Soon, journalists wrote the obituary of traditional French cuisine, missing the point that neither Adria or Blumenthal wanted to eclipse French cuisine (which they respected). Adria closed El Bulli after a few years at the top but Blumenthal has continued cooking and writing and The Fat Duck still has three Michelin stars and flourishes.


   Blumenthal has moved away from sticking only to scientific cooking, has gone back in time to recreate British cooking from the Middle Ages (at his two Michelin star Dinner by Heston Blumenthal) and has created the perfect recipes for simple dishes like French Fries (triple cooked chips) or a steak, most of which have nothing to do with so-called molecular gastronomy.


   Both men changed the directions of cooking. Chefs like Massimo Bottura who worked with Adria found the confidence to stop Frenchifying Italian food and discovered their own voices. Gaggan Anand who trained with Adria came to Bangkok and also refused to Frenchify Indian food as Michelin-starred Indian restaurants abroad had done till that point. He started out with molecular techniques but soon created a new style of Indian food that has been widely imitated.


   The most influential of the El Bulli alumni was Rene Redzepi. Though Redzepi had worked with traditional chefs like the Pourcel twins and Thomas Keller, he says that El Bulli changed his life. He realised then that the old rules were dead and that he could cook what he wanted just how he wanted in the post El Bulli era.


   Today, Noma is the most important and influential restaurant in the world because Redzepi has transformed restaurant cooking. There are no signature dishes. Redzepi approaches each menu with a fresh eye: he is serving an all-seafood menu this month. He finds ingredients that intrigue him—the purest scallop you will even taste; a fresh water version of a turbot; the most flavourful sea-urchin (Uni) —and cooks them in a way that brings out their innate flavours.


   Once the season is over and the menu changes, he creates completely different dishes. (Next season is vegetables.) Because his food is so personal and so hard to categorise, his imitators seize on aspects of his style (fermentation or foraging, for instance) and say they are cooking like Noma. But nobody can get it right. (In the same way, Adria’s imitators use foams and claim that they ‘molecular chefs’.)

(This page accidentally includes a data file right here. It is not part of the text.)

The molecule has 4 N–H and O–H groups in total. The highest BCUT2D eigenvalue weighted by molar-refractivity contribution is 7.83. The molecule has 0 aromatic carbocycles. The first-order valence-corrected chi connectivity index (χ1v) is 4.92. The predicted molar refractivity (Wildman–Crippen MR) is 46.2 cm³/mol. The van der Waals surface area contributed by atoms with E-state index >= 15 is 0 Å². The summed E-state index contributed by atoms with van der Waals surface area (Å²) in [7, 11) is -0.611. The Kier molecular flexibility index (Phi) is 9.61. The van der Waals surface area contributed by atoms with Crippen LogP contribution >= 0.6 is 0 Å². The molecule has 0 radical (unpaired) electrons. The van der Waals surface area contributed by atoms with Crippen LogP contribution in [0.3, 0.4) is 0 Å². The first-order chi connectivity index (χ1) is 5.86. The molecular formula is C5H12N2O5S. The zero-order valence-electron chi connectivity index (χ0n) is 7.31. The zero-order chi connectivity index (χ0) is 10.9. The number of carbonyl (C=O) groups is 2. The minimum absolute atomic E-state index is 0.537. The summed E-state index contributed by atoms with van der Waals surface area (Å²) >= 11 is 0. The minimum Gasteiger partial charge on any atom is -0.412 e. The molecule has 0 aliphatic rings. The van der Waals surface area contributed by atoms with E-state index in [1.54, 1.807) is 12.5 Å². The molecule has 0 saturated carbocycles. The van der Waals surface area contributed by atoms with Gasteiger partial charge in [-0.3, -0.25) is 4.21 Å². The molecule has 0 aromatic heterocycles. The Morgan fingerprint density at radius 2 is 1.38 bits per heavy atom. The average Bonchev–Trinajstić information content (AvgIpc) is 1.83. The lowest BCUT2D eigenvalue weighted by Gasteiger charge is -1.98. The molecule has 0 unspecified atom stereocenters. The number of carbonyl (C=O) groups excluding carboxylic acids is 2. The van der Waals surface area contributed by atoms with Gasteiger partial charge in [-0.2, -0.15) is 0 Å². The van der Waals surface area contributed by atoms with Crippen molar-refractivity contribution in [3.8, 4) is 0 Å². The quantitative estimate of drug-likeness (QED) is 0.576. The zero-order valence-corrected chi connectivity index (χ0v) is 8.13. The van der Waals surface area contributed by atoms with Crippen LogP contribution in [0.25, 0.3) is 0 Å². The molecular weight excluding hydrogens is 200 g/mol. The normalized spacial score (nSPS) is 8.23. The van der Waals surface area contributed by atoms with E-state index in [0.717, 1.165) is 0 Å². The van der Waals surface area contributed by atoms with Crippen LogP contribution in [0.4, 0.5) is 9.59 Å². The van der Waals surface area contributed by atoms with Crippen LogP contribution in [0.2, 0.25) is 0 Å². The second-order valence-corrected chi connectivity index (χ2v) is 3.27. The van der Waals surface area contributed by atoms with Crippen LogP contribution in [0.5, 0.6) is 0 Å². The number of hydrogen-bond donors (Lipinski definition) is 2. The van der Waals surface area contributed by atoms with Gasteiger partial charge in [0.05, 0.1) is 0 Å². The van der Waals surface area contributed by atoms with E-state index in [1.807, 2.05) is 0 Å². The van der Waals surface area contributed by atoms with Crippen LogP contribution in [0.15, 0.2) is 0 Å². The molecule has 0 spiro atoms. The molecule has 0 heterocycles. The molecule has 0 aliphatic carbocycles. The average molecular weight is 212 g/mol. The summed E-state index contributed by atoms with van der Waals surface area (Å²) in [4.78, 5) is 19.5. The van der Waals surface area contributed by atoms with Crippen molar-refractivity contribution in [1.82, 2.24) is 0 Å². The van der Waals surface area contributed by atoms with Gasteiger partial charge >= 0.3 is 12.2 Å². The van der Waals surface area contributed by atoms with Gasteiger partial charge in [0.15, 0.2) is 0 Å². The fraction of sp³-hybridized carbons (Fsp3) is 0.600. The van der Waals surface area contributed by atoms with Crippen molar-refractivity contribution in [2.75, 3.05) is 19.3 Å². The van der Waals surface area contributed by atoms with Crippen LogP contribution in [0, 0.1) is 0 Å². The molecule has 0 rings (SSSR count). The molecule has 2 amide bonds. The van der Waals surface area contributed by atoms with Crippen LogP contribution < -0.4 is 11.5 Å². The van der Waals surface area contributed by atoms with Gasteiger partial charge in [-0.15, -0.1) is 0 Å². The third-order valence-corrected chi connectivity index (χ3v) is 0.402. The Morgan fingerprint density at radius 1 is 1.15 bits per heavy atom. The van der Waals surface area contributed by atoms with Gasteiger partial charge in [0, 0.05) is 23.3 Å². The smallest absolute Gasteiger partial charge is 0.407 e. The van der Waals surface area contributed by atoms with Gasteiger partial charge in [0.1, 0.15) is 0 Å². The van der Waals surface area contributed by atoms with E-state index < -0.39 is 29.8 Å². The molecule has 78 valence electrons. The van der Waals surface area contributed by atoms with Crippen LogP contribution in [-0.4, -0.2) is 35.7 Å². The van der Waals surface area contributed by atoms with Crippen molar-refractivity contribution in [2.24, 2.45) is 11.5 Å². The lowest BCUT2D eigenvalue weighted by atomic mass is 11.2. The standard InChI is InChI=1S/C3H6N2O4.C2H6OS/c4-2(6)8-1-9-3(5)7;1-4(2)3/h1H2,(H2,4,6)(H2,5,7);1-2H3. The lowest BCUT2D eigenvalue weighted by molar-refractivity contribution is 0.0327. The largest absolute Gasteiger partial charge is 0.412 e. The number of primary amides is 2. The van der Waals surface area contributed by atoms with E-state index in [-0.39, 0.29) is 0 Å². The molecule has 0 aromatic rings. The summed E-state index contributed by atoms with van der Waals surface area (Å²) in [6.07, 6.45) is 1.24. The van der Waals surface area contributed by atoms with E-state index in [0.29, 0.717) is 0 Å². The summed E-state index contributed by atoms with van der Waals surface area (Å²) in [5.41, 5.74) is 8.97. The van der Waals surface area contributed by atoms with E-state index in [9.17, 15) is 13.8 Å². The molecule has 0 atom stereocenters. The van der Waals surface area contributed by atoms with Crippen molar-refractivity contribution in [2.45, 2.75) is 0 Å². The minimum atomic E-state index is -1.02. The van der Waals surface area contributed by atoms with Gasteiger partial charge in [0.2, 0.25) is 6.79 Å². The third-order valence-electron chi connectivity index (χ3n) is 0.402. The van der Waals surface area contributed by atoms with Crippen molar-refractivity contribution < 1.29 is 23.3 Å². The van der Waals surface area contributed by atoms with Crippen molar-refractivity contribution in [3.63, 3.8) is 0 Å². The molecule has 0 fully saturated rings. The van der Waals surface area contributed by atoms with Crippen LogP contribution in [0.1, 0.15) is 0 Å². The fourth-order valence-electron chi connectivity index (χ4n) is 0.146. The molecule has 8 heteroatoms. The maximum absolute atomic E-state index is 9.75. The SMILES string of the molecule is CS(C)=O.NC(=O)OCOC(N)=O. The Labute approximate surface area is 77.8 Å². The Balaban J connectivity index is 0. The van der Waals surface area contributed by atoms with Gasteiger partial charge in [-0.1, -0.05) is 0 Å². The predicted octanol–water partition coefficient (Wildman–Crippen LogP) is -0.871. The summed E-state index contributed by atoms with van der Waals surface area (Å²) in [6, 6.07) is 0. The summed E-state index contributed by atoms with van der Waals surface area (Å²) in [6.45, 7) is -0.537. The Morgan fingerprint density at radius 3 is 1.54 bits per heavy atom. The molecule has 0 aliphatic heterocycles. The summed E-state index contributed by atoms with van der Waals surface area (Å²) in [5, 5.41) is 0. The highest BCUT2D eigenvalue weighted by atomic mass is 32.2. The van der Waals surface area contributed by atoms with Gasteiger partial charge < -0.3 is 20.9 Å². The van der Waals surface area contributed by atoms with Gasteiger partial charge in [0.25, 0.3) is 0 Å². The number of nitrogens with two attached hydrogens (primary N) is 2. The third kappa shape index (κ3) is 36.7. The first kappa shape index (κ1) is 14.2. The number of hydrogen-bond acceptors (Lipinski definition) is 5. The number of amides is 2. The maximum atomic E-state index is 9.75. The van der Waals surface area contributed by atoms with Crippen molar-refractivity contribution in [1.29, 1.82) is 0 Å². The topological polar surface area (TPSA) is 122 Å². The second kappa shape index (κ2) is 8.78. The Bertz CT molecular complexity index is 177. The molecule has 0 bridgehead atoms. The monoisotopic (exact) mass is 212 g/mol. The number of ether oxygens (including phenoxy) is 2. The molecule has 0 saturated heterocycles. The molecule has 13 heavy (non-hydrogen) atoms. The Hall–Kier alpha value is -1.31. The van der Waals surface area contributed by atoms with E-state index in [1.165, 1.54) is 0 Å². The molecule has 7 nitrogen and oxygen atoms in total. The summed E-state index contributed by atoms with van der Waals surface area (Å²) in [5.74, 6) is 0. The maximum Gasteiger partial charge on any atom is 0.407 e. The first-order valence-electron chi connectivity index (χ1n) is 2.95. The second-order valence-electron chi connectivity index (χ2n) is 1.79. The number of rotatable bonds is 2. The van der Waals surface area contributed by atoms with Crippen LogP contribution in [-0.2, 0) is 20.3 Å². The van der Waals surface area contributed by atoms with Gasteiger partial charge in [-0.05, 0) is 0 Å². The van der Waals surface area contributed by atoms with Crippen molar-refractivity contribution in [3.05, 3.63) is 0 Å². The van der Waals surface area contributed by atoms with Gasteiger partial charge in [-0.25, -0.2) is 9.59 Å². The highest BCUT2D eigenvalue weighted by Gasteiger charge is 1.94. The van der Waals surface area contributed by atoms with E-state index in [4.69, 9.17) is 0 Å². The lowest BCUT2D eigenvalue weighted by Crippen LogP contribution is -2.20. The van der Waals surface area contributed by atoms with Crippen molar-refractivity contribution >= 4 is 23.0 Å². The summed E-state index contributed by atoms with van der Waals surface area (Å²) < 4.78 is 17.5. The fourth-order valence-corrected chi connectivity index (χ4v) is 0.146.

Every time you go to a good or great restaurant in the West, you are probably eating dishes that owe something to one or more of these men: Escoffier, Point, Ducasse, Blumenthal, Adria or Redzepi. Of course great chefs will add their own twists and touches but usually, it is not difficult to see what the roots are or what the inspiration is.


   Sadly for us, very few of these great chefs have much interest in India. I doubt if Escoffier or Point ever ate Indian food. The world’s most influential chefs all know who Gaggan is but most have never been to India. The one notable exception is Blumenthal, who not only loves India and Indian food, but has gone so far as to devise Indian recipes.


   The lack of any Indian influences on global cuisine worries me a little. All great chefs swear by Japanese food. Redzepi has launched a range of fabulous Noma products that use Japanese reference points (dashi, kombu etc.) All French chefs regard Japanese cuisine as second only to their own. Chinese soya turns up again and again in modern cooking.


   But for some reason, despite the long journey Western food has taken to reach this stage, it has bypassed India entirely. Perhaps that will change in the years to come with a new generation of chefs.




  • Ved Prakash Arya 30 Apr 2024

    I am a regular reader of your articles. But this article presents a contradictory viewpoint to the Articles headlined 'Indian food abroad.... and My list of India chefs...

  • Gautam Natrajan 30 Apr 2024

    Your point about Indian catering colleges teaching French cuisine made me wonder... What do catering colleges actually teach? How good are they? Do you need to go through one to be a chef? Did top chefs actually learn anything from them?

Posted On: 29 Apr 2024 07:23 PM